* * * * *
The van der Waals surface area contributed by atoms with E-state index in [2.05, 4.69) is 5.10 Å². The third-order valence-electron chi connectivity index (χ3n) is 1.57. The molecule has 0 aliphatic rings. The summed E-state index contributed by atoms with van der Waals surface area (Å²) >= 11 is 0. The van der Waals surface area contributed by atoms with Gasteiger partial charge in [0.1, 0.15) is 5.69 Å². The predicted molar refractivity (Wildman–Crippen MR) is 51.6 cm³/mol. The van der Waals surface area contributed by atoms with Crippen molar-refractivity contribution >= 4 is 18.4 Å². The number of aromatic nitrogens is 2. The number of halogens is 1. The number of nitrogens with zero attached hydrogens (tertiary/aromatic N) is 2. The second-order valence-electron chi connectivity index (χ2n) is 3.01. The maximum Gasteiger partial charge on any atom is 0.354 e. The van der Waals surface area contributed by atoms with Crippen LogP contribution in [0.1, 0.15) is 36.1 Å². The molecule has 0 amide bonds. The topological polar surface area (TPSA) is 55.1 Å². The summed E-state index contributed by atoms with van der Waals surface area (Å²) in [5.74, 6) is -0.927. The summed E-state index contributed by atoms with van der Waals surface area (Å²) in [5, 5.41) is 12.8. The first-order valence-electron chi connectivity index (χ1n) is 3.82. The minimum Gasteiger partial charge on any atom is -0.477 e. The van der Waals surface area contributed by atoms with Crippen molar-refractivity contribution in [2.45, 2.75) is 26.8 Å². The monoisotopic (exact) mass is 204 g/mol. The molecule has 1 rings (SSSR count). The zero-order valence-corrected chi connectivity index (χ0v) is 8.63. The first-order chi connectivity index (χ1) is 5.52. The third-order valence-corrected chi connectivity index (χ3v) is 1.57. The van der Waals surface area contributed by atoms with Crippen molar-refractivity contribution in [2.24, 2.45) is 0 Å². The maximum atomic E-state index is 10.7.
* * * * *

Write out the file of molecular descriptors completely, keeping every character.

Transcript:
The van der Waals surface area contributed by atoms with E-state index in [2.05, 4.69) is 5.10 Å². The third-order valence-electron chi connectivity index (χ3n) is 1.57. The molecule has 0 aliphatic rings. The summed E-state index contributed by atoms with van der Waals surface area (Å²) >= 11 is 0. The van der Waals surface area contributed by atoms with Gasteiger partial charge in [0.1, 0.15) is 5.69 Å². The predicted molar refractivity (Wildman–Crippen MR) is 51.6 cm³/mol. The van der Waals surface area contributed by atoms with Crippen molar-refractivity contribution >= 4 is 18.4 Å². The number of aromatic nitrogens is 2. The number of halogens is 1. The number of nitrogens with zero attached hydrogens (tertiary/aromatic N) is 2. The second-order valence-electron chi connectivity index (χ2n) is 3.01. The maximum Gasteiger partial charge on any atom is 0.354 e. The van der Waals surface area contributed by atoms with Crippen LogP contribution in [0.1, 0.15) is 36.1 Å². The molecule has 0 amide bonds. The topological polar surface area (TPSA) is 55.1 Å². The summed E-state index contributed by atoms with van der Waals surface area (Å²) in [5.74, 6) is -0.927. The summed E-state index contributed by atoms with van der Waals surface area (Å²) in [5, 5.41) is 12.8. The first-order valence-electron chi connectivity index (χ1n) is 3.82. The minimum Gasteiger partial charge on any atom is -0.477 e. The van der Waals surface area contributed by atoms with Crippen molar-refractivity contribution in [2.45, 2.75) is 26.8 Å². The monoisotopic (exact) mass is 204 g/mol. The molecule has 1 rings (SSSR count). The zero-order valence-corrected chi connectivity index (χ0v) is 8.63. The first-order chi connectivity index (χ1) is 5.52. The third-order valence-corrected chi connectivity index (χ3v) is 1.57. The van der Waals surface area contributed by atoms with Crippen molar-refractivity contribution in [2.24, 2.45) is 0 Å². The maximum atomic E-state index is 10.7.